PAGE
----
Gazing down upon the city, looking at the development of the metropolis, one is struck by many things. Perhaps one of the more obvious, regardless of what one thinks of the process that led to its development, is that it’s often rather ugly. Not just in the way it looks (jungles of concrete and steel), but even more so in what it does: how the city operates as a factory, isolating people from each other, channelling social relations into prescribed routes and preventing others from forming, transforming our relationship with nature, and so on. David Harvey, the renowned Marxist geographer, responded to this observation with the comment that it was “really quite a strange thing that the bourgeois has no imagination”, no sense of creativity that can devise anything more appealing in its domination and transformation of the social space and the urban environment. This may seem a minor point or trite observation. What does it matter how aesthetically appealing, how well designed or not, an area is, when there are more crucial questions and ongoing issues of communities being displaced, workers being exploited, and the nature of social life being shaped by the needs of capital? is is true enough to a degree. But what is interesting about such an observation is the process it hints at and what this can tell us about the development of capitalism today and our struggles to shape social life and interactions otherwise.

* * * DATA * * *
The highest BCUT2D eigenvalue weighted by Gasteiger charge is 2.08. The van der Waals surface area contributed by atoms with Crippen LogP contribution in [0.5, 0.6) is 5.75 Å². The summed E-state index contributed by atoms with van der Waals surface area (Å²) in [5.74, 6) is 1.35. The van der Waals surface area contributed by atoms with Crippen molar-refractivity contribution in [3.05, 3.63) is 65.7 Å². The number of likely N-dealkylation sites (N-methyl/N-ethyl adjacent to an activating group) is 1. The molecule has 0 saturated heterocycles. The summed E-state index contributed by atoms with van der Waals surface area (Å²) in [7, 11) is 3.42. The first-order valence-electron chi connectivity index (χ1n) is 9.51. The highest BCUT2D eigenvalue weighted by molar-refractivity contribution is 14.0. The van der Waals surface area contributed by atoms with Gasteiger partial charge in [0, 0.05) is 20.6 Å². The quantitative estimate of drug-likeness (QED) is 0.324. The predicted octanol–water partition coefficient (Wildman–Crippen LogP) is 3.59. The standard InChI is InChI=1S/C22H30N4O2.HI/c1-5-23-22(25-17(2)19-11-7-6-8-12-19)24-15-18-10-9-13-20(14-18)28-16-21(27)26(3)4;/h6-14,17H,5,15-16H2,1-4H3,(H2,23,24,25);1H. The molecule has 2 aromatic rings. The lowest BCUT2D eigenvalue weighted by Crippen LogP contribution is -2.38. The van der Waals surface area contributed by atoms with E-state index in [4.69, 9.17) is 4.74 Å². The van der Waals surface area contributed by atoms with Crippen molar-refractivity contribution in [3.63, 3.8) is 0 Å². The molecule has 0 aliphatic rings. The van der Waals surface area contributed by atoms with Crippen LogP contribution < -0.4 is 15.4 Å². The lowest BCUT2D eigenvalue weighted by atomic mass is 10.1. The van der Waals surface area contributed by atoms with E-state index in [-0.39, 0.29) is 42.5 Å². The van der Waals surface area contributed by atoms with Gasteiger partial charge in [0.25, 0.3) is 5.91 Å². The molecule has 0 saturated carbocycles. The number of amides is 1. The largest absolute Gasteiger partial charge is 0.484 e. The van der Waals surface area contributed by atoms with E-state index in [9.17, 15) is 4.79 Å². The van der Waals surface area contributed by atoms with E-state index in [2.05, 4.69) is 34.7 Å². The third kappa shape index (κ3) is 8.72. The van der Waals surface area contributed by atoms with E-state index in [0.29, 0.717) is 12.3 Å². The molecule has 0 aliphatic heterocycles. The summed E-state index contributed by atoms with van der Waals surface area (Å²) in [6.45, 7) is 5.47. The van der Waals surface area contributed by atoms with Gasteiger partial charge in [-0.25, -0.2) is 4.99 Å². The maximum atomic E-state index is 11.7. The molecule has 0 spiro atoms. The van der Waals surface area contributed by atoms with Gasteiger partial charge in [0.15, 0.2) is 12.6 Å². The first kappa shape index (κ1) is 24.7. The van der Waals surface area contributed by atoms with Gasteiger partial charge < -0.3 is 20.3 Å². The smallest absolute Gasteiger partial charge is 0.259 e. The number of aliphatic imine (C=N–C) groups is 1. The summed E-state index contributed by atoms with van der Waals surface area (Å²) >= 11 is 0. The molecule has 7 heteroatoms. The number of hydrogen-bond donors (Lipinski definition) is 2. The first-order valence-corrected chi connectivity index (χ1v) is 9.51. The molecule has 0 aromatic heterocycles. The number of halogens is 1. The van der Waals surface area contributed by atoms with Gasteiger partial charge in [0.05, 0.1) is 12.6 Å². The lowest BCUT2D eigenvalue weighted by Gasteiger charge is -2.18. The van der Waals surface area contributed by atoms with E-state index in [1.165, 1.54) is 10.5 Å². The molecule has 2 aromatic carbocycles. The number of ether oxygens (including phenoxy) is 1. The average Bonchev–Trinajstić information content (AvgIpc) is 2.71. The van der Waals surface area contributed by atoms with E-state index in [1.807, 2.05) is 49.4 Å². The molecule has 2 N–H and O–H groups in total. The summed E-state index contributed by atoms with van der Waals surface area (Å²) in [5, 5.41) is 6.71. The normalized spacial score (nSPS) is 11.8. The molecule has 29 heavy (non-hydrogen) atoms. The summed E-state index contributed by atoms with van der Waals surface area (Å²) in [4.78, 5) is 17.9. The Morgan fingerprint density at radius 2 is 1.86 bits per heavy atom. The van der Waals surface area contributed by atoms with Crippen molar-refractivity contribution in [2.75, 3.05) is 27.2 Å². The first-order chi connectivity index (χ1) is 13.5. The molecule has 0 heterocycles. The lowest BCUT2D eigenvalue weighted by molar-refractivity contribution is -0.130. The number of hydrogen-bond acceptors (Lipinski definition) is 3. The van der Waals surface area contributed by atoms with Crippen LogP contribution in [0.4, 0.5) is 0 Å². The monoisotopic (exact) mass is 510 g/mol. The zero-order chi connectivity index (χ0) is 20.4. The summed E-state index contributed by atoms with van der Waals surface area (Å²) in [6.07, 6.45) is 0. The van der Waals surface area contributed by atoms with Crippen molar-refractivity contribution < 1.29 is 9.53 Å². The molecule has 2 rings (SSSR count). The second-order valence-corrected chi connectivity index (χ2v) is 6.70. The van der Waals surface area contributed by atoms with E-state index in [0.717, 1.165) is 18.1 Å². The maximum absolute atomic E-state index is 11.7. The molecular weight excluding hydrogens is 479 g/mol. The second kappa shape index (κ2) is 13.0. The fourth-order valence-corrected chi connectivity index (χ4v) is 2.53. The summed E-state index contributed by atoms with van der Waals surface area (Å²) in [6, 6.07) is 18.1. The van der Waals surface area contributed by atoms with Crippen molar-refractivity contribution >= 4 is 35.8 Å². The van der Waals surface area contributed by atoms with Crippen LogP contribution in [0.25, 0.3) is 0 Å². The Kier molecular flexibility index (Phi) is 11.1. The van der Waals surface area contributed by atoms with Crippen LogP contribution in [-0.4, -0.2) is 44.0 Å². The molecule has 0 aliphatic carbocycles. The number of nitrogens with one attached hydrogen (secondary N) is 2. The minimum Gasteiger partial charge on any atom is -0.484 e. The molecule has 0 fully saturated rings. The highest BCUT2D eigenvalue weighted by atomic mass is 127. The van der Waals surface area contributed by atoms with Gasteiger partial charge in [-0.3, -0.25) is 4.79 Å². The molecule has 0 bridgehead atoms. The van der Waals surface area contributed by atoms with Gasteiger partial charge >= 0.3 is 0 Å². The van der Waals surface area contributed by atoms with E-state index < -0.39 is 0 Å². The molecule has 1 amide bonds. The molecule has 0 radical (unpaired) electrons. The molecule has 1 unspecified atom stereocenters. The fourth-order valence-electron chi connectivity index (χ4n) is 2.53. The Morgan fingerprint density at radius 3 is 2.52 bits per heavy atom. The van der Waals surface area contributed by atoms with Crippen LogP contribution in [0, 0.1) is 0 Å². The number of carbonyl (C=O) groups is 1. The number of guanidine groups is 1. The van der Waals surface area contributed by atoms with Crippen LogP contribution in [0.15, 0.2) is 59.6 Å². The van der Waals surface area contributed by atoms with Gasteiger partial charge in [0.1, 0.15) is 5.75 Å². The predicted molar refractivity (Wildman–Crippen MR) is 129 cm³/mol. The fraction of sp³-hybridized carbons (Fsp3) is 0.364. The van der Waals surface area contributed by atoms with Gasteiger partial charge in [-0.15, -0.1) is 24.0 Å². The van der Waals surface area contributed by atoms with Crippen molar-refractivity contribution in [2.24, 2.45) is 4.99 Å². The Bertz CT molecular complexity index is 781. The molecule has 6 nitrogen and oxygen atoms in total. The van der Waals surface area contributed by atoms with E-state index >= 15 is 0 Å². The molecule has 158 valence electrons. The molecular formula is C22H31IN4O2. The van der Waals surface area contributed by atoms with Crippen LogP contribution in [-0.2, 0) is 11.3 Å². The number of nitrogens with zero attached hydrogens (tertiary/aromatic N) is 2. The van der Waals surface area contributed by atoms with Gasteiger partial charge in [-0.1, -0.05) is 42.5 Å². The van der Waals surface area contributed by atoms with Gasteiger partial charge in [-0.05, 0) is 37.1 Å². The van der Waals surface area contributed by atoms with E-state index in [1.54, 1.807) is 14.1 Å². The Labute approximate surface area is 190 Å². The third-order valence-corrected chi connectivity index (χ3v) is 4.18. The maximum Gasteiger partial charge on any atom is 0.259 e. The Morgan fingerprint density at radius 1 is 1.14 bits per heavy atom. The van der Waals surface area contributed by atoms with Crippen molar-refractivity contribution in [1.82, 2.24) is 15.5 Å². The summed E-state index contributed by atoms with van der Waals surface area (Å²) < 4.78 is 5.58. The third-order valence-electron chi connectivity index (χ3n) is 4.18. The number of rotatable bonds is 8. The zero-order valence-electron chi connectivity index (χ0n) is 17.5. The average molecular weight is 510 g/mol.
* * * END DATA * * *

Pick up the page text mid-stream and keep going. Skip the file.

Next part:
Kanngieser, A and Shukaitis, S 2010 Cultural workers, throw down your tools, the metropolis is on strike in Critical Cities: Ideas, Knowledge and Agitation from Emerging Urbanists. Edited by Deepa Naik and Trenton Oldfield. London: Myrdle Court Press, 64-75.